Instead, he stated the Renesas “wants to be held by a wide range of investors.”

Nidic is thought to be extremely interested in acquiring a large stake in Renesas to help it challenge the likes of Robert Bosch and Denso Corp in the global automotive parts sector.

Kure did not rule out strategic alliances with other chipmakers, however.

“It is possible that we will team up within the semiconductor sector to complement what we lack.”

The semiconductor industry is currently seeing a large number of mergers and acquisitions. Last year saw over $80-billion worth of deals go through, including NXP’s purchase of Freescale Semicondur Inc, and ON Semiconductor Corp’s deal to buy Fairchild Semiconductor.

U.S. passes the Secure E-Waster Export and Recycling Act


The U.S. Congress has passed a bill in a bid to curb the amount of electronic waste that is shipped to China, only to re-enter supply chains in the form of counterfeit products.

Entitled the ‘Secure E-Waste Export and Recycling Act’ (SEERA), the legislation was a cross-party promotion, sponsored by Congressmen Gene Green and Paul Cook.

Previously in 2011, the Senate Armed Service Committee started their own investigation into the presence of counterfeit electronics that were uncovered within the Department of Defence’s (DOD) supply chain.

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A Polaroid Moment for Printed Circuit Boards?


Be it a budget domestic appliance, throwaway gizmos or a state-of-the-art piece of research equipment, Printed Circuit Boards (PCBs) lie at the heart of all our devices.

Normally, to make a PCB requires a fair bit of expertise and some specialist kit. However, thanks to the work of a Printem, a Canadian-based start-up, we could soon be designing and producing basic PCBs from the comfort of our own computers.

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Electronics and Eyeballs


In the world of electronics where advancements happen on a seemingly daily basis, a patent filed by Google could quite literally inject vision-and-life-enhancing electronics into the human body.

So far this year we have seen stories devoted to the development of flexible, wearable electronics known as ‘electronic skin’ and articles discussing how the contact lenses of the future could enable people to monitor their health and browse the internet.

However, Google’s idea takes previous prototype technologies one-step further. Instead of focusing their efforts on wearable electronic devices, the technology giants have begun looking into the feasibility of embedding electronics into our bodies.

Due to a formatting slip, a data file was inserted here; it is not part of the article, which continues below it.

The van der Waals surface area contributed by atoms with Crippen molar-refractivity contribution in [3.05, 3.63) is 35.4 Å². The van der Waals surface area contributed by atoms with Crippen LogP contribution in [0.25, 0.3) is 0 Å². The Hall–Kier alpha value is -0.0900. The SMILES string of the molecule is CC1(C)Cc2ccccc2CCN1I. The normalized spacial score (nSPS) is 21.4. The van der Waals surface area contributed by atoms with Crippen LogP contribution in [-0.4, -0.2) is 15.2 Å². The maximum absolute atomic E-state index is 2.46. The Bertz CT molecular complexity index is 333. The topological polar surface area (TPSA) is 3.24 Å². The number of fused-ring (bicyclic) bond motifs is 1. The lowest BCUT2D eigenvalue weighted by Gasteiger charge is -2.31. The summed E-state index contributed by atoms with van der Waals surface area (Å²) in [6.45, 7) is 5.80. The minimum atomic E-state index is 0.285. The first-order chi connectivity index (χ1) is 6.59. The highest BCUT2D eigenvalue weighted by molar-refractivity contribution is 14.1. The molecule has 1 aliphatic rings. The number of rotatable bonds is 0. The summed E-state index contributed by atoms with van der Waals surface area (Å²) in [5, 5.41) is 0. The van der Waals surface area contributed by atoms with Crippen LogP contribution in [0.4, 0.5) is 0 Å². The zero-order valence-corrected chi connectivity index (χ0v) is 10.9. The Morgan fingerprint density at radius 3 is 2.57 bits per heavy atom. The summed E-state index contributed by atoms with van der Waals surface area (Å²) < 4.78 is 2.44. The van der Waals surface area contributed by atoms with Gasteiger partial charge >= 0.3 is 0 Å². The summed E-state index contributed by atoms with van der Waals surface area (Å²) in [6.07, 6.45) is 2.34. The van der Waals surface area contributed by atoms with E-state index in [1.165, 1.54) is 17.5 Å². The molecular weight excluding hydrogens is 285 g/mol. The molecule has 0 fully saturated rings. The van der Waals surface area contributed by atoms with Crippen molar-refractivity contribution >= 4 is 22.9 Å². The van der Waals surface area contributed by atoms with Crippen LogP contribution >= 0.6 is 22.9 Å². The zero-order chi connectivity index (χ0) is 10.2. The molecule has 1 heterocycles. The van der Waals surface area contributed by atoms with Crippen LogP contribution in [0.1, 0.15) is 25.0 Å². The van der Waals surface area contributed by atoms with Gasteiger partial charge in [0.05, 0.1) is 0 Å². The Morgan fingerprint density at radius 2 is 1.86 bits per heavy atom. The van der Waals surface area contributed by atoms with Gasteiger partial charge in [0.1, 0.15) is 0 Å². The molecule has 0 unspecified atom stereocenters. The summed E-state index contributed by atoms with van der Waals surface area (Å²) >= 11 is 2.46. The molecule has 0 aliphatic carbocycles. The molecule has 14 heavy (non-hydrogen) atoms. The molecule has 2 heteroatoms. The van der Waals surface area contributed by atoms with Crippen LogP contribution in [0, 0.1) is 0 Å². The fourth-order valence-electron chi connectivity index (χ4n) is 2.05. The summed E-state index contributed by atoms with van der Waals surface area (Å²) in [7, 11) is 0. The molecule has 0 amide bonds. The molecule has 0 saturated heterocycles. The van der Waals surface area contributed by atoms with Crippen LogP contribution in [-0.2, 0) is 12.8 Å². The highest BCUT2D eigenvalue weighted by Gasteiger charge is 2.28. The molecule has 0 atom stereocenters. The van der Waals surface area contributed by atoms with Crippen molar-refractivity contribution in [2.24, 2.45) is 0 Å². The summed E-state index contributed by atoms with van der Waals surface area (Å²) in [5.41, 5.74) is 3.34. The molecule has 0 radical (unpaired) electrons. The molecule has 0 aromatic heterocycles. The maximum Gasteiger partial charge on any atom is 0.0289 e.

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DNA Diodes – The Future of Electronics?

This is the minuscule future of electronics.

A research team comprising of scientists from the University of Georgia (UGA) in the United States and Ben-Gurion University (BGU) in Israel believe that they have uncovered how nanoscale electronics can be constructed from DNA molecules.

It sounds like something from a science-fiction blockbuster, but it is just the next logical step for an industry that has been advancing at a remarkable rate.

“For fifty years, we have been able to place more and more computing power onto smaller and smaller chips,” begins Bingqian Xu, an associate professor at the UGA’s College of Engineering.

“But we are now pushing the physical limits of silicon. If silicon-based chips become much smaller, their performance will become unstable and unpredictable.”

So after almost exhausting the properties of silicon, scientists turned their attention to the predictability, diversity and ‘programmability’ of DNA.

In their study – that is available online through the journal Nature Chemistry – Xu and his fellow collaborators claim that they used a single molecule of DNA to create the world’s smallest diode.

In order to achieve this remarkable feat, the research scientists isolated a single duplex DNA of 11 base pairs and connected it to a minute electric circuit. They then inserted coralyne into the DNA and discovered that the current flowing through the string of DNA was 15 times stronger for negative voltages than positive voltages.

“Our discovery can lead to progress in the design and construction of nanoscale electronic elements that are at least 1,000 times smaller than current components,” Xu said.

The Israeli-American team plans to continue its work in this area.

Obama is on Board with the Battle against Counterfeit Chips

It has been suggested by President Obama himself that he will sign into law a customs bill passed by the US Senate that includes a provision to combat counterfeit semiconductors.

The Trade Facilitation and Trade Enforcement Act of 2015 mandates that US Customs and Border Protection share information and samples of suspected counterfeit parts, which will allow a more rapid identification of actual counterfeits.

Attention to Counterfeit Semiconductors has increased in recent years, and the battle to prevent them circulating the industry is ongoing. An example of this is organisations such as Semiconductor Industry Association (SIA) who are constantly urging for policies and legalisation which are designed to improve identification of fake parts.

SIA also revealed that in 2011 alone, counterfeiting costs for US based Semiconductor companies was more than 7.5 billion.

With vast amounts of money being wasted every year on counterfeits, Semiconductor companies in the US are hoping that the customs bill Congress approved will help reduce this cost reduce risks and also root out counterfeit semiconductors.